I’ve been writing recently (here and here) about how we don’t want Wal-Mart and Exxon and other corporations to share the burden during a catastrophe by holding prices below the market price or by paying employees more than the market wage. As appealing as it is for businesses to act with kindness by altering prices and wages, it is actually destructive to ask buisinesses to be loving. It is better for businesses to do what they do best (use information, creativity and capital to create wealth) and leave families and charities to do what they do best. Asking businesses to be loving makes no more sense than charging my brother rent when he comes to visit for Thanksgiving.
But what can we do to help the underpaid Wal-Mart worker? So many people are telling us how underpaid and overworked they are. How strange that those who would help the Wal-Mart worker do so by NOT shopping there! How strange it is that those who would help the Wal-Mart worker want fewer Wal-Marts built, reducing the demand for such workers temporarily or for even longer! Is there a better way?
My idea is to create an organization that would go around the country putting special tip-jars by the cash registers at the check-out stations of every Wal-Mart. In front of these jars would be a sign, saying something like this:
Hello! We are the employees of Wal-Mart. We earn less than the national average and only about half of us have health insurance. Can you do your part to help us make ends meet? Especially if you make more than we do, please consider a generous donation. Thank you! And thank you for shopping at Wal-Mart!
Would you give? Many would, just as they give now to charities at the cash register that collect money for the poor and hungry. Why not give something to the poor wretch standing right there before you, kindly ringing up your order?
Do you see the beauty of the tip jar? Instead of asking the stockholders of Wal-Mart to give something back of those profits they could be sharing more lovingly, ask the customers! After all, it is we the customers who foolishly think we’re getting a bargain and not realizing all the hardship such selfishness creates. The tip jar allows the customers to give something back. Surely, with such low prices, we can afford to give something back.
It’ll probably never happen. But just thinking about the tip jar gets at the heart of the flaw behind all those who villify Wal-Mart for exploiting its workers.
The people who work at Wal-Mart show up for work of their own free will.
I know it’s hard to believe. But Wal-Mart employees work there voluntarily. About a million every day. A million every day! Incredible. And when Wal-Mart opens a new store, people throng the doors for the opportunity to work there.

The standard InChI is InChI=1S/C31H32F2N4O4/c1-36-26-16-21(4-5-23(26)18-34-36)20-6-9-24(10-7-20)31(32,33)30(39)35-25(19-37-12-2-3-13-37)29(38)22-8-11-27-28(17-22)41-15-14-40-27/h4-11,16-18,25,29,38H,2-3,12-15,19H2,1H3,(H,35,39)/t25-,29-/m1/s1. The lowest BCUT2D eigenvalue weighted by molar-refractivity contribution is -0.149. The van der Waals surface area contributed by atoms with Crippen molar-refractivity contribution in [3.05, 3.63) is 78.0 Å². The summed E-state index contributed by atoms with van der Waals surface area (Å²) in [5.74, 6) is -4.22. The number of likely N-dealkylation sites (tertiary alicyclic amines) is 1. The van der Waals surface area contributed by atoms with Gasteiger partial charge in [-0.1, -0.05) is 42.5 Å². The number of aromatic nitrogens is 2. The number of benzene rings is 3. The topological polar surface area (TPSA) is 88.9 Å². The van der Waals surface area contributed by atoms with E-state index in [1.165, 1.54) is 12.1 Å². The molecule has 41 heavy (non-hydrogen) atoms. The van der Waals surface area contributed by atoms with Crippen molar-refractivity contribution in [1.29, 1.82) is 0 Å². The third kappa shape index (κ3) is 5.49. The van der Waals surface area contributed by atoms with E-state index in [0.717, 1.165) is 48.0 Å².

Why? Why would people line up to be exploited? Two answers come to mind. The first is these pitiful fools don’t know any better. They actually think it’s a good idea to work at a large, profitable corporation that exploits them paying them low wages with meager benefits. The second possibility is that for most or all of the people who work at Wal-Mart, working there is actually a good deal. Working there is as good or better than their next best alternative. There may actually be a few who actually believe that it’s a good idea to work at a profitable corporation because it raises the odds that your job will still be there tomorrow.
How would these workers feel about the tip jar? Would they be grateful for the helping hand? Or is it possible that they might find it a tad insulting, a tad condescending, a tad patronizing? How many of those million Wal-Mart employees are actually proud to work there?
A reporter once told me how sorry she felt for Wal-Mart workers because they were treated like slaves. Yes, I agreed, the hardest part of the job is lugging the ball and chain out to the car at the end of the day.
But it turns out that they actually choose to work there. There is no ball and chain. How can this be?
When Sam Walton was alive, whenever I shopped at Wal-Mart, I’d ask the cashier if she liked her job. Invariably, she would say yes and I would marvel at Walton’s ability to create enthusiasm through such a large organization.
Now where I live, the Wal-Mart is far away. (Thank you Montgomery County politicians for making it so hard for me to exploit those poor workers at Super Wal-Mart!) So I don’t get there often. The next time you’re in a Wal-Mart, ask the cashier if she likes her job. And whether she says yes or no, give her a ten or twenty-dollar bill as your way of giving something back, your way of saying you’re sorry for shopping where the prices are low as a result of her sweat and sweatshop wages, your way of brightening her day until the tip jar shows up. How do you think she would respond?
For economics students: If the tip jar actually did happen and people gave generously, would Wal-Mart employees be better off?